Thursday, April 18, 2013

In Love With The Interestings

The folks at The Bookstore can't wait for you to walk in the store to share this wonderful book with you. So we'll tell you all about it right now and hope you'll rush over to buy it.

The Interestings is the story of a handful of teenagers who meet at a performing arts camp called "Spirit-in-the-Woods" in 1974. The story starts with their their first heady summer together (so much so that they actually call themselves "The Interestings") and follows them through their eventual coupling and careers, and then onward toward the present, with everything that middle age brings. 

These characters get under your skin. They burrow into your conscience and demand that you get to know them. By the time you're done, they're like family.

There's Julie from the suburbs, whose quick wit gets her into the camp's inner circle ("the hot little nucleus of the place") despite her white-bread background. Ash and Goodman Wolf are siblings from the upper west side of New York who have more in the way of family connections than raw talent, and Ethan Figman is a natural born cartoonist and the one member of the group with true creative genius. There is Jonah, a gifted guitarist who stifles his own talent, and Cathy Kiplinger, an aspiring dancer whose developing curves will get in her own way. To Julie Jacobson (who quickly transforms herself into a cooler "Jules") these new friends are the most interesting people she's ever met. Most of them will be friends the rest of their lives.

For many of us baby boomers, these characters are just like us. The historical detail in this book is so rich and precise that I kept looking over my shoulder - does Meg Wolitzer know me? She must! How else could she know that I too wore Dr. Scholl's sandals and corduroy jeans that swished together when I walked? I swear to God, my brother had the exact same red flannel lined sleeping bag as Ash Wolf, with "a repeating pattern of cowboys swinging lariats." 

Like the characters in the book, I was at a camp when I heard the news about Richard Nixon's 1974 resignation. (Okay, I'll admit, it wasn't an elite East Coast arts camp, but rather a no-frills Wisconsin trailer park.) But still. I was camping out with my high school friends, and I vividly recall how the entire campground broke out in celebration when we heard the news over our Zenith transistor radios. It was like a war had ended, and I guess it had. It was a little bit like the night we got Bin Laden.

What an inspired place to start a book, the summer that Nixon would "lurch away, leaving his damp slug trail." Wolitzer conjures up many other stunning details that portray the end of one era (powder blue Smith Corona typewriters, nasty-tasting Tab, aging folksingers, Moonies, Princess phones with long tangled cords) and the start of another (Ronald Reagan, computers, our first gourmet club dinner parties with cilantro, and the mysterious disease we would come to know as AIDS).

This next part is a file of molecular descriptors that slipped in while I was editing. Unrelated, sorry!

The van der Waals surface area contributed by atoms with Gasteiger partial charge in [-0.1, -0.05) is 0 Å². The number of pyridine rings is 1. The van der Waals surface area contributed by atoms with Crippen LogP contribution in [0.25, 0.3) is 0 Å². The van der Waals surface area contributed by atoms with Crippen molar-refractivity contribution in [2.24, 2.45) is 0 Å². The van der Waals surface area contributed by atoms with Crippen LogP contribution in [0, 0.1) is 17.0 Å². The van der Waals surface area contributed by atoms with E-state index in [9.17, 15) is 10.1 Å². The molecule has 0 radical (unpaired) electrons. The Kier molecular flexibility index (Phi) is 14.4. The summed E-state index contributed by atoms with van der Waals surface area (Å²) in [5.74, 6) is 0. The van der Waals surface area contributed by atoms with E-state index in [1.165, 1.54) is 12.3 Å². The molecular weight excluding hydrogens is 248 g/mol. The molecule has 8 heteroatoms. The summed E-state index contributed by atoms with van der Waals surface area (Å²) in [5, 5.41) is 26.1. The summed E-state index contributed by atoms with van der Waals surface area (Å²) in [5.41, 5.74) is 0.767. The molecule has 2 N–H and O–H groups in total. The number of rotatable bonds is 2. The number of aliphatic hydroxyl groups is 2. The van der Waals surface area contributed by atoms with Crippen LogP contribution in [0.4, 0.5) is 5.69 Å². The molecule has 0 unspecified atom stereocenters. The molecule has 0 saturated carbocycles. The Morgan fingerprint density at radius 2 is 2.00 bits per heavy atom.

The Interestings start out just like many of us did when we were in our late teens. You know. Obnoxious, smart and promising. Most Boomers seemed to have this faith that something would come of our talent and promise - that we were meant for great things. And then. Time marches forward and the Goon Squad arrives.

Not everyone succeeds. Not everyone is a genius. And if it's not you (odds are it probably isn't), what do you do? Do you keep fighting the good fight, or do you settle? If you settle, are you happy, or do you have regrets and envy the rest of your life? How do you deal with your friends and family who have more or less talent, success or money than you? Does it change your friendship? Affect your family dynamics? How do you learn to love what you've got, even if it's not what you thought you wanted?

The Interestings raises big questions that are hard to answer, whether you're a baby boomer or a millennial or something in between. What a joy it was to watch Wolitzer's characters grapple with them until the very end, when a middle-aged Jules concludes:

And didn't it always go like that  . . . all of it a little bit off, as if the world itself were an animated sequence of longing and envy and self-hatred and grandiosity and failure and success, a strange and endless cartoon loop that you couldn't stop watching, because despite all you knew by now, it was still so interesting.
And so it goes. How interesting.

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